Across the 2011 Consumer Electronics Show, "smart" plugs were all the rage for reducing and monitoring household energy consumption.
While their features vary by manufacturer, essentially, smart plugs are outlet units that plug into regular household outlets to prevent vampire power drain, monitor energy usage and generally reduce the overall costs to run various electronics.
While Earth911 didn't hit every smart plug purveyor, we did visit four booths in the Sustainable Planet TechZone to check out the features (and price points) of some up-and-coming products.
The ThinkEco Modlet ("modern electric outlet") uses wireless communication to connect to a USB hub that plugs into a home or office computer. The system then monitors and records electricity usage from all Modlet's in the area to a platform that can be accessed online to manage power consumption from any location.
Modlet can learn when to automatically shut down power to outlets by monitoring historic usage patters of the gadgets plugged into it.
A starter kit, which includes two Modlets and a USB receiver, costs $50.00, with additional outlets in packs of two priced at $44.95. According to Thinkeco, the money spent on each outlet can be recouped in six to nine months.
The company is taking orders now, with products shipping some time in the second quarter.
Similar to the Modlet, the Smart Load Switch Plug by Freelux allows access to usage patterns and money spent to power various electronics via an online platform.
By entering your cost per kilowatt hour (supplied by your electric provider), the smart plugs will report how much money is being used by your gadgets.
Using radio signals, each plug can be turned on or off individually and automatically if desired, or Zigbee or wi-fi connectivity options are available.
Usage alerts can be sent via email as well, making any unusual usage patterns easier to spot.
Starter kits, which include two plugs and a network hub start at $100.
Watts Clever takes a simpler approach to home energy management. Its Easy-Off Sockets operate via remote controls, offering a one-click option for turning plugs on and off.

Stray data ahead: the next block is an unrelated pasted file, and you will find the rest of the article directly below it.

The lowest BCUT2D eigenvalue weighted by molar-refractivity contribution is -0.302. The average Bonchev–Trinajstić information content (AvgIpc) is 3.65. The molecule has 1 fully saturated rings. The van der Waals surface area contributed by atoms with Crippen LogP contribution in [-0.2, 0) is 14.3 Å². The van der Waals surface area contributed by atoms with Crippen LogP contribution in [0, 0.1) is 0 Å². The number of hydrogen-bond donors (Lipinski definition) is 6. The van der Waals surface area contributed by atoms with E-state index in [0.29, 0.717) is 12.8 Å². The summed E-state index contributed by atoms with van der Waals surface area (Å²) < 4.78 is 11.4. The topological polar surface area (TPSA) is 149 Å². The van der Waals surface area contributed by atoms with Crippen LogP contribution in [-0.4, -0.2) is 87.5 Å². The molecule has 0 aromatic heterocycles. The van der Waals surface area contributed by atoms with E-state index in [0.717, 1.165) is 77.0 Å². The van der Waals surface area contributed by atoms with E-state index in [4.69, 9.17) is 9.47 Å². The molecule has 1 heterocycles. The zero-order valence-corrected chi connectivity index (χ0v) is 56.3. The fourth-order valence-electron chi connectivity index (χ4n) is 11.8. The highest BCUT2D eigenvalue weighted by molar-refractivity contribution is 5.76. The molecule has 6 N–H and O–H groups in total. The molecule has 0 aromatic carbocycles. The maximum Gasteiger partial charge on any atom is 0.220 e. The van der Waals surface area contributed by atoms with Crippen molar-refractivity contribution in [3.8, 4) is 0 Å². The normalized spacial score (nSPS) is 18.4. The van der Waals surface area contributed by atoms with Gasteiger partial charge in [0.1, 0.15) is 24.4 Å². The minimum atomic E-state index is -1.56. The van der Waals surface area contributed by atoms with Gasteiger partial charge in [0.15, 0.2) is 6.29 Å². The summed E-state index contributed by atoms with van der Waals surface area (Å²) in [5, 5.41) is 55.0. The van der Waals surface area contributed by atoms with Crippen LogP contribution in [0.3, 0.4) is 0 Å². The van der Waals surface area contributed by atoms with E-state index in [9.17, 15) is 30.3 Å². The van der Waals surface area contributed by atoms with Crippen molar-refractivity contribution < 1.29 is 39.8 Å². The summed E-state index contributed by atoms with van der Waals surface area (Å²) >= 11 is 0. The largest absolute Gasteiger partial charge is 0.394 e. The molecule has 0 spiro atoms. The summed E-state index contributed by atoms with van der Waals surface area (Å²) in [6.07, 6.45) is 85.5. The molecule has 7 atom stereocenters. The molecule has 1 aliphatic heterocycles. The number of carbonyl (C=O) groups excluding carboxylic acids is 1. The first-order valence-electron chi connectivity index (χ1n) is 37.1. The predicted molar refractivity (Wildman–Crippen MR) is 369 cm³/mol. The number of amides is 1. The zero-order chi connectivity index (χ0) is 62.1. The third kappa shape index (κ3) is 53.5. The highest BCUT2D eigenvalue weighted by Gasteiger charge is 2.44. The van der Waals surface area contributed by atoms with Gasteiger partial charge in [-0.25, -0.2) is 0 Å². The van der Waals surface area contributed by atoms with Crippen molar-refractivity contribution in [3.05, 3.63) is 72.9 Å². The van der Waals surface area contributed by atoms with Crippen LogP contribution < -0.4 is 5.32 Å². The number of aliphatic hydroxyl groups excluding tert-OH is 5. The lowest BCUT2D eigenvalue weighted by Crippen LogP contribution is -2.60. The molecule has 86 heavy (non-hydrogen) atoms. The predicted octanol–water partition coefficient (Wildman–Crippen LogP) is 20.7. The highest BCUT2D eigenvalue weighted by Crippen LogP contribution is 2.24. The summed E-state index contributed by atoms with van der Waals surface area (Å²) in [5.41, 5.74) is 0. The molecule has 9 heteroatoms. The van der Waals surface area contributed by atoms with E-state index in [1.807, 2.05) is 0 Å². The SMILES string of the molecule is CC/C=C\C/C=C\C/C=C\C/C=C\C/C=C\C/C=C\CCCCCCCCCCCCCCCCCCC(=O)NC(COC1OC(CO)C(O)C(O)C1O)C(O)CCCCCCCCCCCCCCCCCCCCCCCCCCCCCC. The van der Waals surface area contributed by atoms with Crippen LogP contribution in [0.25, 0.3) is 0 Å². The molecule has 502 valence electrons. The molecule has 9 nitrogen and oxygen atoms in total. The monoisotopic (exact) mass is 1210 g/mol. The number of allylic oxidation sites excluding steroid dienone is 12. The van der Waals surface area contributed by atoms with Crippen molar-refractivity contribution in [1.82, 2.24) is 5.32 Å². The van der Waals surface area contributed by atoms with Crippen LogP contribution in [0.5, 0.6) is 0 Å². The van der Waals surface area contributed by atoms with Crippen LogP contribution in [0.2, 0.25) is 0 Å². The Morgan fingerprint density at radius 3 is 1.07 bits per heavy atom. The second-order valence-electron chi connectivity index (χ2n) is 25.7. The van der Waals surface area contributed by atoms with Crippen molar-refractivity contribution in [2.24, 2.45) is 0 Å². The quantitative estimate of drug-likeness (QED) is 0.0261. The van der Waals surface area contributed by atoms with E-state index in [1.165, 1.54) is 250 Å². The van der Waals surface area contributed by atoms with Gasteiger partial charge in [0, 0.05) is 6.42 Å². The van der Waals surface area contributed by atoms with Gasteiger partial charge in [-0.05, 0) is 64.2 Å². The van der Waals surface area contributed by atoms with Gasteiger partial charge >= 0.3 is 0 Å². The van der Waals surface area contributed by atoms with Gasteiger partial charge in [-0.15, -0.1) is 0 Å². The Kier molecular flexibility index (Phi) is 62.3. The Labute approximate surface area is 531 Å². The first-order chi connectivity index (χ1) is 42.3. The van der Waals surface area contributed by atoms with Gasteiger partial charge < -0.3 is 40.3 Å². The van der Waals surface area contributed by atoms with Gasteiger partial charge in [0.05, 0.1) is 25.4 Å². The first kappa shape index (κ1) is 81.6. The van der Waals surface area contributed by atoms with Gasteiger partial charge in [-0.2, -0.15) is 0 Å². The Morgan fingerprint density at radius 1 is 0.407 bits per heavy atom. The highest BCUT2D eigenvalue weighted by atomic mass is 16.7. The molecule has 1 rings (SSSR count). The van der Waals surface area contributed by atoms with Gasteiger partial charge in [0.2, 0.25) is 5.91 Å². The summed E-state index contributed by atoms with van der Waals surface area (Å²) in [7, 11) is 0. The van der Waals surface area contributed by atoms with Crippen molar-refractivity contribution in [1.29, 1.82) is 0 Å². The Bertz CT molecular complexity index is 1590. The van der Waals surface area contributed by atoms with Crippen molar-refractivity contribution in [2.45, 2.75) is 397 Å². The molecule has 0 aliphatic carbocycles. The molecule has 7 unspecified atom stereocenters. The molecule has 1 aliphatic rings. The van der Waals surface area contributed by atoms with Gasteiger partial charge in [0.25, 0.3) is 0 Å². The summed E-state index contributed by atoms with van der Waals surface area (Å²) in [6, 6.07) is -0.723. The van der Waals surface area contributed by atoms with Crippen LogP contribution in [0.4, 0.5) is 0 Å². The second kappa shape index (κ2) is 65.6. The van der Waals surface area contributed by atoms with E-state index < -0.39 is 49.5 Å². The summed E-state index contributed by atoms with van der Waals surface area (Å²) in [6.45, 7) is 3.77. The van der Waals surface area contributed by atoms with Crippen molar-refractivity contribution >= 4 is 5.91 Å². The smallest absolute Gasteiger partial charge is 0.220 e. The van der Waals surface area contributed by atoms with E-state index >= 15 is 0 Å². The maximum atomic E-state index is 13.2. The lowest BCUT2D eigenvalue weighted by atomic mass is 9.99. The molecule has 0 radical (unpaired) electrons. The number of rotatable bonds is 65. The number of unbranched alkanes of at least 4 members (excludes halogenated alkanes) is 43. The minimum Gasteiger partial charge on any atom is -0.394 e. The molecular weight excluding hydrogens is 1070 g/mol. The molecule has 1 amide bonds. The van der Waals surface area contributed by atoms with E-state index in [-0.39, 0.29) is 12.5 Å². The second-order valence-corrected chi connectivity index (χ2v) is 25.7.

The company does make wireless power monitoring systems, but the ease of use of the remote-control click may be more appealing to a crowd that is not interested in more advanced features.
Among other products, the company also makes smart power strips that have "control" slots for easy turn-off.
For example, let's say the strip was being used on a home entertainment system that included a TV, DVD player, cable box and sound system. The whole configuration revolves around whether or not the TV is turned on, so this plug is placed in the control slot. When the TV is turned on, power is supplied to all other devices. When the TV is turned off, power is cut to these peripherals.
A set of two outlets and a remote control start at $15, while a power strip runs about $40. For the lower price point, it's not a bad bang for your buck.
BITS Limited's approach to the smart strip is simple to understand and implement in the home. Using a similar "control" setup as described above, kicking vampire power drain from large devices and their peripherals (printers, scanners, DVD players, etc.) is as easy as turning off your computer or television.
BITS also manufactures energy saving charging strips, which are designed to turn off their outlets when all connected batteries and battery chargers are completely charged.
Configurations and sizes for the smart power strips and chargers vary on size and purpose, but prices start at $29 for smaller setups.
The company will even accept its own broken or spent power strips for recycling. BITS also has a strong focus on reducing materials used in the creation of its products, as well as reusing whenever possible.